Steve Grahame is a computer scientist working for a small software company in Portland, Oregon.
“My job is to come up with good software ideas that meet public and professional needs–then to lay plans for seeing the project through to completion,” Steve explains. “Because ours is a small company, I participate in a wide range of tasks, from brainstorming new software to writing design documents to actually writing code.”
A Day in the Life of a Computer Scientist
8:00 a.m. Steve arrives at his desk, checks e-mail, and sets the day’s priorities. Designing and programming computer software is very detail-oriented and complex, so Steve likes to set a few simple priorities at the beginning of every day so that he doesn’t get derailed too far by the fine particulars of whatever arises during the workday.
8:25 a.m. Steve browses several technology blogs and publications. In a field that changes as quickly as computer science, it’s important to stay abreast of new gadgets, software, and computer hardware. “Sometimes I get ideas just by reading about the capabilities of a new tech gadget, like the new generation of cell phones,” he says. “Right now mobile phones with Internet access are becoming more and more popular all over the world, so I’m constantly looking for ways to use this new technology to tie-in with our existing programs or enhance future projects.”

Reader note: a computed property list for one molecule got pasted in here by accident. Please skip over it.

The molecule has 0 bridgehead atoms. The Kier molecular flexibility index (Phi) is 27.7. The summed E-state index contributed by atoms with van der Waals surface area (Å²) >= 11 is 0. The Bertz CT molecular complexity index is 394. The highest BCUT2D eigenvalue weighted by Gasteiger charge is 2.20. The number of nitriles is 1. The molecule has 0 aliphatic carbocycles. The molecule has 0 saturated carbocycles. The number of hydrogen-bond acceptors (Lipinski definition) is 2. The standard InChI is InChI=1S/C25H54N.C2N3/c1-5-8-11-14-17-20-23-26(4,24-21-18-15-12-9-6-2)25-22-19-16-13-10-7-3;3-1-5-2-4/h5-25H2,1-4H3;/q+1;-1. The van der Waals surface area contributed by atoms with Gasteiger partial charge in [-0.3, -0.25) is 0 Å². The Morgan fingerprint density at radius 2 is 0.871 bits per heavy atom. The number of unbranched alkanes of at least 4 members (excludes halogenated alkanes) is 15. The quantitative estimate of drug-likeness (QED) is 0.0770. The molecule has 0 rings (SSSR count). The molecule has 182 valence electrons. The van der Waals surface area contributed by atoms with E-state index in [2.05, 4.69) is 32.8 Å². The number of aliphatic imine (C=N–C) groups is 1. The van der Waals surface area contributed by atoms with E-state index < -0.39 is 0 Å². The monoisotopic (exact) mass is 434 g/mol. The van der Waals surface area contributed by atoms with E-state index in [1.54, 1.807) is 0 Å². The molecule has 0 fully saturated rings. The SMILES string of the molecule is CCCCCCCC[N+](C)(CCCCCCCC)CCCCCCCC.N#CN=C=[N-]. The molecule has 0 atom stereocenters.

9:30 a.m. Time to work on a proposal for the company’s next major software project. This time, Steve’s idea is to develop specialized productivity software for use by individuals and corporations. It allows for the planning of long-term projects, then tracks progress on the variety of smaller tasks that comprise them. “The core idea is to give the management of any given company a way to visualize, at a glance, how progress on a complex project is going on a number of fronts. Is one department ahead while another is behind? Is any part of the project behind schedule? This program will allow supervisors to instantly answer those questions at any stage.”
11:00 a.m. Having written out a rough draft of the design document, Steve now focuses his efforts on estimating how long it will take the company’s team of programmers to actually write the software’s many features. “This is where my experience as a programmer helps,” he says. “You can never say for certain how long development is going to take, but after a long time in this industry your guesses do become more accurate.”
1:00 p.m. Steve takes lunch at his desk while reading more tech blogs for ideas.
2:00 p.m. Steve receives an e-mail pointing out a significant bug that has turned up in one of the company’s existing products. Steve devotes the rest of the afternoon to searching through hundreds of lines of programming code, searching for the subtle programming error that’s causing the problem.
5:00 p.m. The bug still isn’t found, but Steve has managed to narrow his search. He’ll spend more time on his software ideas and the bughunt tomorrow—for today, it’s time to go home.